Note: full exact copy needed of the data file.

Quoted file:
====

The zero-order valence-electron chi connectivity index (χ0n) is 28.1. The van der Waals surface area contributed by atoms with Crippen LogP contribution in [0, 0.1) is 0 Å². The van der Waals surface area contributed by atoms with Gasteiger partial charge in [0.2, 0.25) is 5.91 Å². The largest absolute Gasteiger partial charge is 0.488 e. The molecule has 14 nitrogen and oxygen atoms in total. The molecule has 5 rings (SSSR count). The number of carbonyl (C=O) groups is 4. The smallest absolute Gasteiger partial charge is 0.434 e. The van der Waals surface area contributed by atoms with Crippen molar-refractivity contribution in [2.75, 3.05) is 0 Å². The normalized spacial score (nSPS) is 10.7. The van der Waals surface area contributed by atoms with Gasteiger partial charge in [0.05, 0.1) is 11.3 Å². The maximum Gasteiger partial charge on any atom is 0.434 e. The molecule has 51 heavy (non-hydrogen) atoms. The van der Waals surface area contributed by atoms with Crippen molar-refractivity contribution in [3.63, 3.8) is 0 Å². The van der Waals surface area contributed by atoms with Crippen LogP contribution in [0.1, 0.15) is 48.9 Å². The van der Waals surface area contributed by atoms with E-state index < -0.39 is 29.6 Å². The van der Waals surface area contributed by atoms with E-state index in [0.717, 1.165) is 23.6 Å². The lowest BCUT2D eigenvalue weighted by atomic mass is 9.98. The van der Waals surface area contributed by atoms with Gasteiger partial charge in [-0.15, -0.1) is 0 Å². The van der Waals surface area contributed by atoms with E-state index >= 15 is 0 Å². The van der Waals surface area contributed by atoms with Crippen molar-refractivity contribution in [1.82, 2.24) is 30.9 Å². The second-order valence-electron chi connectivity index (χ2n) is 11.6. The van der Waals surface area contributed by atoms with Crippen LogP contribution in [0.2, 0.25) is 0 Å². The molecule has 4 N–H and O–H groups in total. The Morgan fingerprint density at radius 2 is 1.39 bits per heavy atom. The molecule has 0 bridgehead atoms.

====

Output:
The zero-order valence-electron chi connectivity index (χ0n) is 28.1. The van der Waals surface area contributed by atoms with Crippen LogP contribution in [0, 0.1) is 0 Å². The van der Waals surface area contributed by atoms with Gasteiger partial charge in [0.2, 0.25) is 5.91 Å². The largest absolute Gasteiger partial charge is 0.488 e. The molecule has 14 nitrogen and oxygen atoms in total. The molecule has 5 rings (SSSR count). The number of carbonyl (C=O) groups is 4. The smallest absolute Gasteiger partial charge is 0.434 e. The van der Waals surface area contributed by atoms with Crippen molar-refractivity contribution in [2.75, 3.05) is 0 Å². The normalized spacial score (nSPS) is 10.7. The van der Waals surface area contributed by atoms with Gasteiger partial charge in [0.05, 0.1) is 11.3 Å². The maximum Gasteiger partial charge on any atom is 0.434 e. The molecule has 51 heavy (non-hydrogen) atoms. The van der Waals surface area contributed by atoms with Crippen molar-refractivity contribution in [3.63, 3.8) is 0 Å². The van der Waals surface area contributed by atoms with Crippen LogP contribution in [0.1, 0.15) is 48.9 Å². The van der Waals surface area contributed by atoms with E-state index < -0.39 is 29.6 Å². The van der Waals surface area contributed by atoms with E-state index in [0.717, 1.165) is 23.6 Å². The lowest BCUT2D eigenvalue weighted by atomic mass is 9.98. The van der Waals surface area contributed by atoms with Gasteiger partial charge in [-0.15, -0.1) is 0 Å². The van der Waals surface area contributed by atoms with E-state index >= 15 is 0 Å². The van der Waals surface area contributed by atoms with Crippen molar-refractivity contribution in [1.82, 2.24) is 30.9 Å². The second-order valence-electron chi connectivity index (χ2n) is 11.6. The van der Waals surface area contributed by atoms with Crippen LogP contribution in [0.2, 0.25) is 0 Å². The molecule has 4 N–H and O–H groups in total. The Morgan fingerprint density at radius 2 is 1.39 bits per heavy atom. The molecule has 0 bridgehead atoms.